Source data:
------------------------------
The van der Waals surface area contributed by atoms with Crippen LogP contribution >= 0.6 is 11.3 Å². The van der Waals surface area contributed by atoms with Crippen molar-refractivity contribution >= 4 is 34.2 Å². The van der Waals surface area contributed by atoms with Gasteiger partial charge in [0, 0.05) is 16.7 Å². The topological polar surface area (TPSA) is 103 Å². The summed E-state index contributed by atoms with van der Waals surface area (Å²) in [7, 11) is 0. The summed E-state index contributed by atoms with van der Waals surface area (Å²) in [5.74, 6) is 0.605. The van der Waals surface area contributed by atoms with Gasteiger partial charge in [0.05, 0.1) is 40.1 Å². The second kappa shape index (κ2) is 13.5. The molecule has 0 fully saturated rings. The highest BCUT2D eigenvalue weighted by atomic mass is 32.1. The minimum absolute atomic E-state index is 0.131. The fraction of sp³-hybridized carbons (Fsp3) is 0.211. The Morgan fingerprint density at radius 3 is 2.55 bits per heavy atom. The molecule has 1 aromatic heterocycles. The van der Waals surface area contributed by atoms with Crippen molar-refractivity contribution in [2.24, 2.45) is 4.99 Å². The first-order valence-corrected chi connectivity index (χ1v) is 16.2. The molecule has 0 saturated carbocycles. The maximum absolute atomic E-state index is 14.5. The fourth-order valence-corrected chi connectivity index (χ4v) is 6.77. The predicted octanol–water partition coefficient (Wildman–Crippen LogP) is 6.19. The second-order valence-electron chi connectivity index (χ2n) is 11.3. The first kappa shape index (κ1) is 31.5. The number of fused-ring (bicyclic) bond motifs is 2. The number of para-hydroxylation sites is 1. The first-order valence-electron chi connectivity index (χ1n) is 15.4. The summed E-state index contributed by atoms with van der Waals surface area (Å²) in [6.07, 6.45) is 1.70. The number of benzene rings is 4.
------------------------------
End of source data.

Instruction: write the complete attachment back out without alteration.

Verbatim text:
The van der Waals surface area contributed by atoms with Crippen LogP contribution >= 0.6 is 11.3 Å². The van der Waals surface area contributed by atoms with Crippen molar-refractivity contribution >= 4 is 34.2 Å². The van der Waals surface area contributed by atoms with Gasteiger partial charge in [0, 0.05) is 16.7 Å². The topological polar surface area (TPSA) is 103 Å². The summed E-state index contributed by atoms with van der Waals surface area (Å²) in [7, 11) is 0. The summed E-state index contributed by atoms with van der Waals surface area (Å²) in [5.74, 6) is 0.605. The van der Waals surface area contributed by atoms with Gasteiger partial charge in [0.05, 0.1) is 40.1 Å². The second kappa shape index (κ2) is 13.5. The molecule has 0 fully saturated rings. The highest BCUT2D eigenvalue weighted by atomic mass is 32.1. The minimum absolute atomic E-state index is 0.131. The fraction of sp³-hybridized carbons (Fsp3) is 0.211. The Morgan fingerprint density at radius 3 is 2.55 bits per heavy atom. The molecule has 1 aromatic heterocycles. The van der Waals surface area contributed by atoms with Crippen molar-refractivity contribution in [2.24, 2.45) is 4.99 Å². The first-order valence-corrected chi connectivity index (χ1v) is 16.2. The molecule has 0 saturated carbocycles. The maximum absolute atomic E-state index is 14.5. The fourth-order valence-corrected chi connectivity index (χ4v) is 6.77. The predicted octanol–water partition coefficient (Wildman–Crippen LogP) is 6.19. The second-order valence-electron chi connectivity index (χ2n) is 11.3. The first kappa shape index (κ1) is 31.5. The number of fused-ring (bicyclic) bond motifs is 2. The number of para-hydroxylation sites is 1. The first-order valence-electron chi connectivity index (χ1n) is 15.4. The summed E-state index contributed by atoms with van der Waals surface area (Å²) in [6.07, 6.45) is 1.70. The number of benzene rings is 4.